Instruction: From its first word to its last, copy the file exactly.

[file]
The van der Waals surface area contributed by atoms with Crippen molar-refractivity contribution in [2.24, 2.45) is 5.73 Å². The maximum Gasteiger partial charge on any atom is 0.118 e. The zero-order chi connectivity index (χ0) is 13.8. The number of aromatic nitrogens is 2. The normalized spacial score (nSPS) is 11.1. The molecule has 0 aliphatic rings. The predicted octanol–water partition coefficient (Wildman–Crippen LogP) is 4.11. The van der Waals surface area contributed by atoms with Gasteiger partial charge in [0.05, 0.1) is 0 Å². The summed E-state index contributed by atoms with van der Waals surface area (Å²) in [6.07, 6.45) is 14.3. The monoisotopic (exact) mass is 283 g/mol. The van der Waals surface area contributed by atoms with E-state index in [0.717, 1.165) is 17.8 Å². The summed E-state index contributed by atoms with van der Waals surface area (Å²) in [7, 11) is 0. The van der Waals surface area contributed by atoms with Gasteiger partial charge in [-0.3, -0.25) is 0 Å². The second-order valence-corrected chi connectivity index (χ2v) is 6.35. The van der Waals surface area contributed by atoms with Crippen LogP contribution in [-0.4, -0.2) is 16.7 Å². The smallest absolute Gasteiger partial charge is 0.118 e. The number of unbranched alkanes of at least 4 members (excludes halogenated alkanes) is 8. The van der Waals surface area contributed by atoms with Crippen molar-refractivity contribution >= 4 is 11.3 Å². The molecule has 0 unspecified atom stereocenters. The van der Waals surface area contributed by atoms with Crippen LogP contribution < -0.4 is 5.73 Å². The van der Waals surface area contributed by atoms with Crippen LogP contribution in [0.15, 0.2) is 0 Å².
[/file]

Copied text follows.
The van der Waals surface area contributed by atoms with Crippen molar-refractivity contribution in [2.24, 2.45) is 5.73 Å². The maximum Gasteiger partial charge on any atom is 0.118 e. The zero-order chi connectivity index (χ0) is 13.8. The number of aromatic nitrogens is 2. The normalized spacial score (nSPS) is 11.1. The molecule has 0 aliphatic rings. The predicted octanol–water partition coefficient (Wildman–Crippen LogP) is 4.11. The van der Waals surface area contributed by atoms with Gasteiger partial charge in [0.05, 0.1) is 0 Å². The summed E-state index contributed by atoms with van der Waals surface area (Å²) in [6.07, 6.45) is 14.3. The monoisotopic (exact) mass is 283 g/mol. The van der Waals surface area contributed by atoms with E-state index in [0.717, 1.165) is 17.8 Å². The summed E-state index contributed by atoms with van der Waals surface area (Å²) in [7, 11) is 0. The van der Waals surface area contributed by atoms with Gasteiger partial charge in [-0.3, -0.25) is 0 Å². The second-order valence-corrected chi connectivity index (χ2v) is 6.35. The van der Waals surface area contributed by atoms with Crippen LogP contribution in [-0.4, -0.2) is 16.7 Å². The smallest absolute Gasteiger partial charge is 0.118 e. The number of unbranched alkanes of at least 4 members (excludes halogenated alkanes) is 8. The van der Waals surface area contributed by atoms with Crippen molar-refractivity contribution >= 4 is 11.3 Å². The molecule has 0 unspecified atom stereocenters. The van der Waals surface area contributed by atoms with Crippen LogP contribution < -0.4 is 5.73 Å². The van der Waals surface area contributed by atoms with Crippen LogP contribution in [0.15, 0.2) is 0 Å².